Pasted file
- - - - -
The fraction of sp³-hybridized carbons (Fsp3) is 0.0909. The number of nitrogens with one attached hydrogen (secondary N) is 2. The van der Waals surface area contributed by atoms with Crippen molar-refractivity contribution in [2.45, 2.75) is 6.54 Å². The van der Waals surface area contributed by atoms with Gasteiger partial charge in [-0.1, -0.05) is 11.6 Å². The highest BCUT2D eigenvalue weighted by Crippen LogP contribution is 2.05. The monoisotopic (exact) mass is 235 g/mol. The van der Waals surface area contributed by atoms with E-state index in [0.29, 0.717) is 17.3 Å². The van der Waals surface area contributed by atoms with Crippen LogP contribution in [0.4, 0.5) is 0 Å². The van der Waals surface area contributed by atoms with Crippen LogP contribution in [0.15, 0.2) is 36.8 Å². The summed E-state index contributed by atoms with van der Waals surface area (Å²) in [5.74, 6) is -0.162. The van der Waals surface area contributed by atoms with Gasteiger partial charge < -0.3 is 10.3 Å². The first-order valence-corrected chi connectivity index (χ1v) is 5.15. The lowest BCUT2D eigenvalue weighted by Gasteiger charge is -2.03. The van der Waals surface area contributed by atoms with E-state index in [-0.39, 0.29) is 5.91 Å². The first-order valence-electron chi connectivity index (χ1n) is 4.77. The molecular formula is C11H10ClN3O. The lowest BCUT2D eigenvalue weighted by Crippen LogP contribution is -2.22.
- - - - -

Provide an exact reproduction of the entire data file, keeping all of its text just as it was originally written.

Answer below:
The fraction of sp³-hybridized carbons (Fsp3) is 0.0909. The number of nitrogens with one attached hydrogen (secondary N) is 2. The van der Waals surface area contributed by atoms with Crippen molar-refractivity contribution in [2.45, 2.75) is 6.54 Å². The van der Waals surface area contributed by atoms with Gasteiger partial charge in [-0.1, -0.05) is 11.6 Å². The highest BCUT2D eigenvalue weighted by Crippen LogP contribution is 2.05. The monoisotopic (exact) mass is 235 g/mol. The van der Waals surface area contributed by atoms with E-state index in [0.29, 0.717) is 17.3 Å². The van der Waals surface area contributed by atoms with Crippen LogP contribution in [0.4, 0.5) is 0 Å². The van der Waals surface area contributed by atoms with Crippen LogP contribution in [0.15, 0.2) is 36.8 Å². The summed E-state index contributed by atoms with van der Waals surface area (Å²) in [5.74, 6) is -0.162. The van der Waals surface area contributed by atoms with Gasteiger partial charge < -0.3 is 10.3 Å². The first-order valence-corrected chi connectivity index (χ1v) is 5.15. The lowest BCUT2D eigenvalue weighted by Gasteiger charge is -2.03. The van der Waals surface area contributed by atoms with E-state index in [-0.39, 0.29) is 5.91 Å². The first-order valence-electron chi connectivity index (χ1n) is 4.77. The molecular formula is C11H10ClN3O. The lowest BCUT2D eigenvalue weighted by Crippen LogP contribution is -2.22.